Workers found nearly 500 skeletons in a mass grave near a notorious Japanese prison camp on the River Kwai after a local man dreamed of "troubled souls" in the area, the governor of Thailand's Kanchanaburi province said Saturday.

Gov. Kongsak Liewmanomon said the grave was in a sugar plantation at Kanchanaburi town, six miles from the rail bridge built by thousands of World War II Allied prisoners laboring under harsh privation and brutality.The bridge gained worldwide notoriety through the novel and movie "The Bridge on the River Kwai."

Thousands of prisoners - and even more Asian slave workers - lost their lives building the railway, planned as a supply route for Japanese armies battling Allied troops in Burma.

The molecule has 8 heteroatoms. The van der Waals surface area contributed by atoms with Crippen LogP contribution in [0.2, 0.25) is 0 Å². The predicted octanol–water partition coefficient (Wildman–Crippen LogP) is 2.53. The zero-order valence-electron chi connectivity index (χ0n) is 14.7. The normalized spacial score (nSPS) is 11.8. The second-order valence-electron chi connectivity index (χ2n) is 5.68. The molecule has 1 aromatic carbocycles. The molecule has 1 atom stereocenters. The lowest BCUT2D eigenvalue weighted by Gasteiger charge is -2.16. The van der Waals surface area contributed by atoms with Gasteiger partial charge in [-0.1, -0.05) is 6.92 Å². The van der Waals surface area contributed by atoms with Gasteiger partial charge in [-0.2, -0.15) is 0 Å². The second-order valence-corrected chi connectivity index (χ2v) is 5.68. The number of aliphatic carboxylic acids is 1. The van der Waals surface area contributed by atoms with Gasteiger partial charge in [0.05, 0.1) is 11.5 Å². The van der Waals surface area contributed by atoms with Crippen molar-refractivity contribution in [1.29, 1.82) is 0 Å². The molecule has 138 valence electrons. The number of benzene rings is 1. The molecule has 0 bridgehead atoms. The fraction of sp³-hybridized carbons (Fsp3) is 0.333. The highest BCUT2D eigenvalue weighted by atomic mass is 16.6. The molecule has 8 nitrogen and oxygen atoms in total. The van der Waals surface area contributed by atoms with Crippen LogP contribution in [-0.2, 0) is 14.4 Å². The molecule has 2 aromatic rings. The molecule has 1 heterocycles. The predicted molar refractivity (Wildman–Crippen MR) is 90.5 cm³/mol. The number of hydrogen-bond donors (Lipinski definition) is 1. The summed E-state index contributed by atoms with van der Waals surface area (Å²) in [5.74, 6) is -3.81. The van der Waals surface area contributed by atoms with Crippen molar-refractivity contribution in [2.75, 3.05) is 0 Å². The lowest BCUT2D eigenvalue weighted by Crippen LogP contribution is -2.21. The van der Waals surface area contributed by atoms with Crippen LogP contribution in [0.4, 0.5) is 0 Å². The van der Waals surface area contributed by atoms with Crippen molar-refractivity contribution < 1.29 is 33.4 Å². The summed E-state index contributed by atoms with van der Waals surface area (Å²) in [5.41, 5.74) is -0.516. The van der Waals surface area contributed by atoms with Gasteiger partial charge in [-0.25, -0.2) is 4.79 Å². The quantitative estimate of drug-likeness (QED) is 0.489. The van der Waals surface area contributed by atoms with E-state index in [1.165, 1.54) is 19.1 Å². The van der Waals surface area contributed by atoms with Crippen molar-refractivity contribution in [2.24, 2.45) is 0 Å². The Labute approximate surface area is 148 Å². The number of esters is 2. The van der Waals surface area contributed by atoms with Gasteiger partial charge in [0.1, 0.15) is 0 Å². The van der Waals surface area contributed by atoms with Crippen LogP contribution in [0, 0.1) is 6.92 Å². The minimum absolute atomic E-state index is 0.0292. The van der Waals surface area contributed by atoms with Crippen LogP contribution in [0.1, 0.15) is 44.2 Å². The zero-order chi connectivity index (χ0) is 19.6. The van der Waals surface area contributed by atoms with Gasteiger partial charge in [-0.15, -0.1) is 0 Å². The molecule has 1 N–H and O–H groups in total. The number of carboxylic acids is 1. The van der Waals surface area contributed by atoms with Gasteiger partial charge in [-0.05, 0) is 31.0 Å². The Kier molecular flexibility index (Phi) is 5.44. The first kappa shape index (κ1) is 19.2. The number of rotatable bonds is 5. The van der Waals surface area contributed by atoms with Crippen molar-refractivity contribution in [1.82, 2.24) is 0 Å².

Kongsak refused to speculate whether the remains found in Kanchanaburi, 75 miles northwest of Bangkok, were those of Allied prisoners.

"All we know is that there were many bodies dumped in a single hole," he said.

He said there was nothing to indicate that the skeletons were of soldiers or if the remains were Asian or European, though there was evidence they were buried after 1939.

Kongsak said some elderly people told him the sugar plantation had been the site of a prisoner-of-war camp.

He said local people started digging after Sompong Charoenchai, a motorcycle repairman, had dreams telling him there were "troubled souls" around his home.

After three days of digging, 453 skeletons had been found Friday. Kongsak said digging was continuing but he could not confirm that 700 skeletons had been found by Saturday afternoon.